New Study Finds IT Professionals Lack Confidence in their Ability to Detect Cyberbreaches
Comprehensive cybersecurity study investigates how organizations around the world perceive and prepare for cyberthreats
Among its top findings, the new research study, Cybersecurity:
The study, conducted by Widmeyer, which surveyed 751 IT decision makers from the U.S., U.K. and Asia-Pacific, also revealed that a majority of organizations are only moderately confident in their ability to protect their companies against hackers.
"Cyber threats continue to grow in volume and intensity. Seemingly every month, another massive security breach dominates the headlines," said Matt Winter, VP of Marketing and Business Development at LogRhythm. "To combat these threats, organizations need to carefully plan their budgets and strategies, while developing effective programs that tackle specific threats and keep them one step ahead of cyberattackers."
The Current State of Security Maturity
Many companies are focused on growing their security maturity, and team size is an important indicator. The survey revealed that, on average, companies employ 12 cybersecurity professionals in their organization. However, more than half of the respondents said that they employ 10 or fewer professionals on their teams.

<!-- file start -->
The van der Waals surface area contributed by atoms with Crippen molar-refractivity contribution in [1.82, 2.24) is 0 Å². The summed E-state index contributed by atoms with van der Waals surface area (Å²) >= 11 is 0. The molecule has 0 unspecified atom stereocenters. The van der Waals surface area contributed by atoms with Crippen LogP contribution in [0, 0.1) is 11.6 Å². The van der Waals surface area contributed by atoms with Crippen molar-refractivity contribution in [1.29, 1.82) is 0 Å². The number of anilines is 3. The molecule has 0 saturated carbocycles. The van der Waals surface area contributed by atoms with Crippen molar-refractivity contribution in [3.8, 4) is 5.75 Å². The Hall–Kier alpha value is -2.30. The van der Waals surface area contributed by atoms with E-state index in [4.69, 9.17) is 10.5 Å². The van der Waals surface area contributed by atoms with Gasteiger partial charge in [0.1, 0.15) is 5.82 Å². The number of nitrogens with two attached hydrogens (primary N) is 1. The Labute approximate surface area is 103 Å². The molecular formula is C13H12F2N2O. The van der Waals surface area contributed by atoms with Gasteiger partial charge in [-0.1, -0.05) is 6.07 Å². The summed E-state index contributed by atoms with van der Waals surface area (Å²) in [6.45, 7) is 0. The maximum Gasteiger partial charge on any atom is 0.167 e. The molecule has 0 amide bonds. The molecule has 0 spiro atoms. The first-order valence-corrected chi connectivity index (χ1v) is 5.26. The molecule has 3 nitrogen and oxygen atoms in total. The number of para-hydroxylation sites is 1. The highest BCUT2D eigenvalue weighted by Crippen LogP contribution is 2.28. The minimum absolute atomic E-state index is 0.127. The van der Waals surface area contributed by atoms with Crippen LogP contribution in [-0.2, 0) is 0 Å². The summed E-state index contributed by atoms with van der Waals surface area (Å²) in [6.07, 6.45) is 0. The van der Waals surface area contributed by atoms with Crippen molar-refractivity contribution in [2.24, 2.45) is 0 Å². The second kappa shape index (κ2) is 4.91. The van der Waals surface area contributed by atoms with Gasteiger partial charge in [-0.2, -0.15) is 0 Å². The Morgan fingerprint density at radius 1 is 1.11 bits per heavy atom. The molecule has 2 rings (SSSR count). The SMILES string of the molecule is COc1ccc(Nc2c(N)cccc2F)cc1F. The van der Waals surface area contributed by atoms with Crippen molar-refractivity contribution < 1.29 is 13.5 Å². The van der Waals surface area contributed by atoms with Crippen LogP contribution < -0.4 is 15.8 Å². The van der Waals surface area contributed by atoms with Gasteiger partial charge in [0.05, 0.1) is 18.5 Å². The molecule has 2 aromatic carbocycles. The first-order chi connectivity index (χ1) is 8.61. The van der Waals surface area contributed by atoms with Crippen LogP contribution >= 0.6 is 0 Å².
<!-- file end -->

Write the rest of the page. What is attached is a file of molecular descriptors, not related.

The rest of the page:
Special threat detection programs are another indicator of security maturity. This study found that most decision makers—more than 70 percent of respondents—
Level of Security Confidence
When it comes to confidence levels, about half of security decision makers believe that a determined hacker can still breach their organization. In fact, over one-third reported that their company has experienced a breach in the past year—ranging from 29 percent in the United States to 39 percent in the Asia-Pacific region.
Ability to Respond to Cyberthreats
There are many factors that enable a security team to quickly detect and respond to an incident, including technology, process, programs, and people. When it comes to technology, a strong majority (nearly 80 percent) of IT executives said that a platform for security management, analysis, and response is beneficial—though only about a third rate such a platform as very beneficial. This response may reinforce the notion that true security confidence cannot be created with technology alone.